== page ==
Durel said he believed The Advocate article because the city has been under attack by BellSouth since the fiber plan was first announced. Durel said that BellSouth had first gone to the Legislature to try to kill the effort. Failing there, they proceeded with their partners Cox (and their posse of Sock Puppets) to wage a disinformation campaign against the effort. Failing that, BellSouth, Cox went to court where they won a measure of victory by forcing Consolidated Government to pursue another route towards bond sales.
"This threat is nothing but economic blackmail against the people of Lafayette," Durel declared.
"It is now clear that BellSouth will stop at nothing to try to intimidate the citizens of our community," LUS director Terry Huval said.
The most interesting part of the press conference was LEDA CEO Gregg Gothreaux's description of the approximately $18 million in concessions local and state governments gave Cingular to get that call center here. They include about $10 million in workforce training money under the incumbent Quality Jobs Program, a public ownership bond (without a public vote!) of $1 million for construction of the building, 14 acres of land and, get this, discounted utility rates from LUS!
Gothreaux said these are part of a 10-year contract signed by Cingular with LEDA and the State of Louisiana in 2001. That contract binds Cingular to provide at least 750 jobs at the call center (which is located in LEDA's industrial park off Pointe de Mouton Road) for the duration of the contract. There are currently 1,300 jobs at the call center.
So, BellSouth's backtrackin' Bill Oliver has opened up a new front in his war against the LUS plan. Not content to competing with an inferior network against Cox and other cable providers in the metro markets of the state, Oliver has now provoked a war against the best newspaper in the state.
To believe Oliver, you have to believe everyone else he's taken on is lying.
As is the usual case what is really interesting is the string of responese by its national audience.
After promising they'd aid the effort, BellSouth and Cox filed suit against the city of Lafayette to prevent it from pursuing $125 million in revenue bonds to fund a triple-play fiber network. Despite the city informing a Judge 60 other governing bodies have used the same procedure to obtain funds, the Judge sided with the incumbents in the suit, forcing the city to backtrack on its plans. The plan may now face a public vote, which as we've seen in these muni battles, is rarely a balanced and democratic affair.
Contrast that to this braying by the same author to a supporter of the LUS plan:
Lafayette Consolidated government is going to regret using its powers to persuade well know groups in Lafayette to back its risky plan. Groups such as The Advertiser, The democratic party, and others will also come to regret selling there souls to LCG. Now this risky fiber optic plan is going to go to a vote and the truth is going to come out. What the administration feared most all alone was the citizens of Lafayette being given the right to vote. Because the citizens are going to learn that there government was not honest with them and there going to learn that there local government that they trusted was trying to deceive them. Like the old saying goes the truth hurts, and when the truth comes out there is going to be a lot of hurting people including the 8 members of the city council that did no home work on this plan and voted on it. At the end of the day, IM afraid that Lafayette's citizens are going to loose its credibility for LCG and many others.It's good to see that the court win has done nothing to diminish the delusions which lie at the heart of this group's opposition to the LUS plan.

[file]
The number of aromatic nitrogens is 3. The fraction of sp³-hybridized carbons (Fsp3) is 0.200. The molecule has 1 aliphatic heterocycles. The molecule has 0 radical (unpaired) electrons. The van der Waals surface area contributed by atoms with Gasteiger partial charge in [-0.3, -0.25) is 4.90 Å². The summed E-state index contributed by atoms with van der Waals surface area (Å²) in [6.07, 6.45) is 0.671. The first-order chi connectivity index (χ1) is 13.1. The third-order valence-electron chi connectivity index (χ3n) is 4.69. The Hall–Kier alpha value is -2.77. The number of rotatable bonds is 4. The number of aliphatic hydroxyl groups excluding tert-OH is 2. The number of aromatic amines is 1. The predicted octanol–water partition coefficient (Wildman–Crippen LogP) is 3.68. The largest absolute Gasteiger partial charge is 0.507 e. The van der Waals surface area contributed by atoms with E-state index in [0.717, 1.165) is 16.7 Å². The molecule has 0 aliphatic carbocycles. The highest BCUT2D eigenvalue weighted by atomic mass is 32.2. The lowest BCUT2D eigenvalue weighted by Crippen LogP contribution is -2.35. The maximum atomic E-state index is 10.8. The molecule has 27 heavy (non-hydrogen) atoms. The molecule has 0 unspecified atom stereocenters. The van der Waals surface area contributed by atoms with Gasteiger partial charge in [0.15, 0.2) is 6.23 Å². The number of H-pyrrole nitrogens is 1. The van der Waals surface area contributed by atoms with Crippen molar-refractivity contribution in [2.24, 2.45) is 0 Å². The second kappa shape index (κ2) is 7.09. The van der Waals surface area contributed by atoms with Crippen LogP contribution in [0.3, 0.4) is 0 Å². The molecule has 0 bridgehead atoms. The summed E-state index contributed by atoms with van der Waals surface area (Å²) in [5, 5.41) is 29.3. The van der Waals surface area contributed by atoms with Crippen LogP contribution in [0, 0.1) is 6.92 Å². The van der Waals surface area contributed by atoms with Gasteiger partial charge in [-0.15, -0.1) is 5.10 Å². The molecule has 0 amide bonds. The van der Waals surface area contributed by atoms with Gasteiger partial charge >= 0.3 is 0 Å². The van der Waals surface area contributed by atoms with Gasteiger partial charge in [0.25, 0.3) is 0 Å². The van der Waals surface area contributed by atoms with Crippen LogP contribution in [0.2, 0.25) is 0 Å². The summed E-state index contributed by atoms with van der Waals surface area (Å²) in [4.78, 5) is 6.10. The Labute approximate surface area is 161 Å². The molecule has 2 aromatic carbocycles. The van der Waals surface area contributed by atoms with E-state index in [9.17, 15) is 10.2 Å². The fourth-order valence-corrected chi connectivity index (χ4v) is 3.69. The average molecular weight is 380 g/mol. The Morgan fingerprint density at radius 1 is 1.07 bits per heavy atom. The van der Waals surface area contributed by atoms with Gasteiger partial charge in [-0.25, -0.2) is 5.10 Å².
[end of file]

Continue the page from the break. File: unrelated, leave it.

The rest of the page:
LUS and Consolidated Government have no "powers" to use to steer those groups or any other supporters wrong. While Sock Puppet #1 (let's call him this for reference purposes in order to distinguish him from the rest of the 'Drawer' of Sock Puppets, as one of their members now proclaims themselves) refers to the Lafayette Democratic Party as a so influenced group, it just ain't so. The party came out in support of the LUS project as a result of internal discussions among its members, without input from LUS. They just happen to think this project will be a good thing for Lafayette.
As does The Advertiser.
But, the threats don't stop with Sock Puppet #1. Now, the entire Drawer is in full bray. They have now dropped the major pretense of their charade: namely, that their call for a vote is not a call to kill the project.
Note the comments on our blog on the original court decision, particularly like this one from Sock Puppet Drawer member "Baycock":
Apparently intoxicated by the victory BellSouth won them in the Hebert decision, the Sock Puppets' have lost the ability to conceal their hypocrisy or maybe they just don't feel the need to do so any longer.
I am fundamentally against the current fiber plan. Now that the first item on my priority list seems to be a done deal, I will cross it out and move to the to the next item on the list. Defeating the bond issue as we now understand it.
I intend to keep crossing off items on my priority list until I get to the last item. Campaigning against and defeating Joey Durel and Marc Mouton.
Their effort IS about killing the LUS project nothing more or less than that. It always has been. The only difference is that now they feel free to admit it. They have used a plea for referendum to shield their intent. Now that their wish will apparently be granted, the pose has been exposed to be the lie that it was all along.